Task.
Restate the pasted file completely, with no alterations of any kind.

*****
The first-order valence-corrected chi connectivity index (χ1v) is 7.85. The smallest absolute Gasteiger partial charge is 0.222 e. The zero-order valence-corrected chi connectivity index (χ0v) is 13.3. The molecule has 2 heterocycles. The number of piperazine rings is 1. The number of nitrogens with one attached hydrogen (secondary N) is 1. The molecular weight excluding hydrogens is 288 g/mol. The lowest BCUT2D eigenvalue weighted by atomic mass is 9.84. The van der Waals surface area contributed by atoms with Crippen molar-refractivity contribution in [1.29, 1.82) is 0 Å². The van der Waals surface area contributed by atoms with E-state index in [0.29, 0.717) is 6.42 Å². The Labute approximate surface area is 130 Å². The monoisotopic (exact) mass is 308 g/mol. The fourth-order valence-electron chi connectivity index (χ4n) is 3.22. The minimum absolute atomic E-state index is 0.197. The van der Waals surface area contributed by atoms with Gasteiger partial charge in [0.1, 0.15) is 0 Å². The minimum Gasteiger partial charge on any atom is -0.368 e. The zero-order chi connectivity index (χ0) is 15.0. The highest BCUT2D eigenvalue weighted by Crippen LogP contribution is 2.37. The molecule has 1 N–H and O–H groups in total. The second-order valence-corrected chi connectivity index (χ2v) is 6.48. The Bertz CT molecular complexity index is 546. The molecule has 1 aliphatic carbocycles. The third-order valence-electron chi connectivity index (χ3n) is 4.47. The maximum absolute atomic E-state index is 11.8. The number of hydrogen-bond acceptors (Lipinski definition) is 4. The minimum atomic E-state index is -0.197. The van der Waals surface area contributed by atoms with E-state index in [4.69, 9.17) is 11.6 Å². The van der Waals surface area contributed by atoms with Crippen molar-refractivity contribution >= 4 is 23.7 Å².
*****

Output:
The first-order valence-corrected chi connectivity index (χ1v) is 7.85. The smallest absolute Gasteiger partial charge is 0.222 e. The zero-order valence-corrected chi connectivity index (χ0v) is 13.3. The molecule has 2 heterocycles. The number of piperazine rings is 1. The number of nitrogens with one attached hydrogen (secondary N) is 1. The molecular weight excluding hydrogens is 288 g/mol. The lowest BCUT2D eigenvalue weighted by atomic mass is 9.84. The van der Waals surface area contributed by atoms with Crippen molar-refractivity contribution in [1.29, 1.82) is 0 Å². The van der Waals surface area contributed by atoms with E-state index in [0.29, 0.717) is 6.42 Å². The Labute approximate surface area is 130 Å². The monoisotopic (exact) mass is 308 g/mol. The fourth-order valence-electron chi connectivity index (χ4n) is 3.22. The minimum absolute atomic E-state index is 0.197. The van der Waals surface area contributed by atoms with Gasteiger partial charge in [0.1, 0.15) is 0 Å². The minimum Gasteiger partial charge on any atom is -0.368 e. The zero-order chi connectivity index (χ0) is 15.0. The highest BCUT2D eigenvalue weighted by Crippen LogP contribution is 2.37. The molecule has 1 N–H and O–H groups in total. The second-order valence-corrected chi connectivity index (χ2v) is 6.48. The Bertz CT molecular complexity index is 546. The molecule has 1 aliphatic carbocycles. The third-order valence-electron chi connectivity index (χ3n) is 4.47. The maximum absolute atomic E-state index is 11.8. The number of hydrogen-bond acceptors (Lipinski definition) is 4. The minimum atomic E-state index is -0.197. The van der Waals surface area contributed by atoms with E-state index in [4.69, 9.17) is 11.6 Å². The van der Waals surface area contributed by atoms with Crippen molar-refractivity contribution >= 4 is 23.7 Å².